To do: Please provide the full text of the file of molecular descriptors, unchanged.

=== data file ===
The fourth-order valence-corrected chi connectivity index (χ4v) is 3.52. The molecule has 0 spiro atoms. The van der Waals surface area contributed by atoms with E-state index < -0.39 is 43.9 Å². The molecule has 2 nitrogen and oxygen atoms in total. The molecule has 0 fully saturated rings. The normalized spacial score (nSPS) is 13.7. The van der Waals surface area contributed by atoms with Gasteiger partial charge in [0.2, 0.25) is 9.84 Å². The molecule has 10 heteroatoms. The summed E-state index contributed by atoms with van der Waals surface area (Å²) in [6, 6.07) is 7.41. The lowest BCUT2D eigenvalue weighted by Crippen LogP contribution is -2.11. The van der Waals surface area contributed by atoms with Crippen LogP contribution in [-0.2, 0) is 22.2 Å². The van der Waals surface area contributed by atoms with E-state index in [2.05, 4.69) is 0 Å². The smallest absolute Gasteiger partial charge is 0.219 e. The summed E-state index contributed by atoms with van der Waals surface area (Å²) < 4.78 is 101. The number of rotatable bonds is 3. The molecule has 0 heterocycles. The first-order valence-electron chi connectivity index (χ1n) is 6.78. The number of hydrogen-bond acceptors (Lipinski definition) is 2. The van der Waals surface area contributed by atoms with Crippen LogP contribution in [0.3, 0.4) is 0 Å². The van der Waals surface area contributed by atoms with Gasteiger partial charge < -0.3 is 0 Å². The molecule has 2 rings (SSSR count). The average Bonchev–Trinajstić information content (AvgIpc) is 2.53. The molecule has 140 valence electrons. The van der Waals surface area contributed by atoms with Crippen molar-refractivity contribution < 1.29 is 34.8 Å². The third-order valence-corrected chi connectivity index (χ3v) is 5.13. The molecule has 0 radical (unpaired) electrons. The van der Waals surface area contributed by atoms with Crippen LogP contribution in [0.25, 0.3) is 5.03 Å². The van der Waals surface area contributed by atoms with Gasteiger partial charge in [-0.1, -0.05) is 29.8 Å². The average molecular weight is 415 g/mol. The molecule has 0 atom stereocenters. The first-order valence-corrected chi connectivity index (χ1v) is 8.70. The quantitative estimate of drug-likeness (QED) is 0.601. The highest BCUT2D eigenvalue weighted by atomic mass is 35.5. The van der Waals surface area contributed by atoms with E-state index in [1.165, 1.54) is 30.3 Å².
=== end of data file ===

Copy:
The fourth-order valence-corrected chi connectivity index (χ4v) is 3.52. The molecule has 0 spiro atoms. The van der Waals surface area contributed by atoms with E-state index < -0.39 is 43.9 Å². The molecule has 2 nitrogen and oxygen atoms in total. The molecule has 0 fully saturated rings. The normalized spacial score (nSPS) is 13.7. The van der Waals surface area contributed by atoms with Gasteiger partial charge in [0.2, 0.25) is 9.84 Å². The molecule has 10 heteroatoms. The summed E-state index contributed by atoms with van der Waals surface area (Å²) in [6, 6.07) is 7.41. The lowest BCUT2D eigenvalue weighted by Crippen LogP contribution is -2.11. The van der Waals surface area contributed by atoms with Crippen LogP contribution in [-0.2, 0) is 22.2 Å². The van der Waals surface area contributed by atoms with E-state index in [2.05, 4.69) is 0 Å². The smallest absolute Gasteiger partial charge is 0.219 e. The summed E-state index contributed by atoms with van der Waals surface area (Å²) < 4.78 is 101. The number of rotatable bonds is 3. The molecule has 0 heterocycles. The first-order valence-electron chi connectivity index (χ1n) is 6.78. The number of hydrogen-bond acceptors (Lipinski definition) is 2. The van der Waals surface area contributed by atoms with Crippen LogP contribution in [0.3, 0.4) is 0 Å². The van der Waals surface area contributed by atoms with Gasteiger partial charge < -0.3 is 0 Å². The molecule has 2 rings (SSSR count). The average Bonchev–Trinajstić information content (AvgIpc) is 2.53. The molecule has 140 valence electrons. The van der Waals surface area contributed by atoms with Crippen molar-refractivity contribution < 1.29 is 34.8 Å². The third-order valence-corrected chi connectivity index (χ3v) is 5.13. The molecule has 0 radical (unpaired) electrons. The van der Waals surface area contributed by atoms with Crippen LogP contribution in [0.25, 0.3) is 5.03 Å². The van der Waals surface area contributed by atoms with Gasteiger partial charge in [-0.1, -0.05) is 29.8 Å². The average molecular weight is 415 g/mol. The molecule has 0 atom stereocenters. The first-order valence-corrected chi connectivity index (χ1v) is 8.70. The quantitative estimate of drug-likeness (QED) is 0.601. The highest BCUT2D eigenvalue weighted by atomic mass is 35.5. The van der Waals surface area contributed by atoms with E-state index in [1.165, 1.54) is 30.3 Å².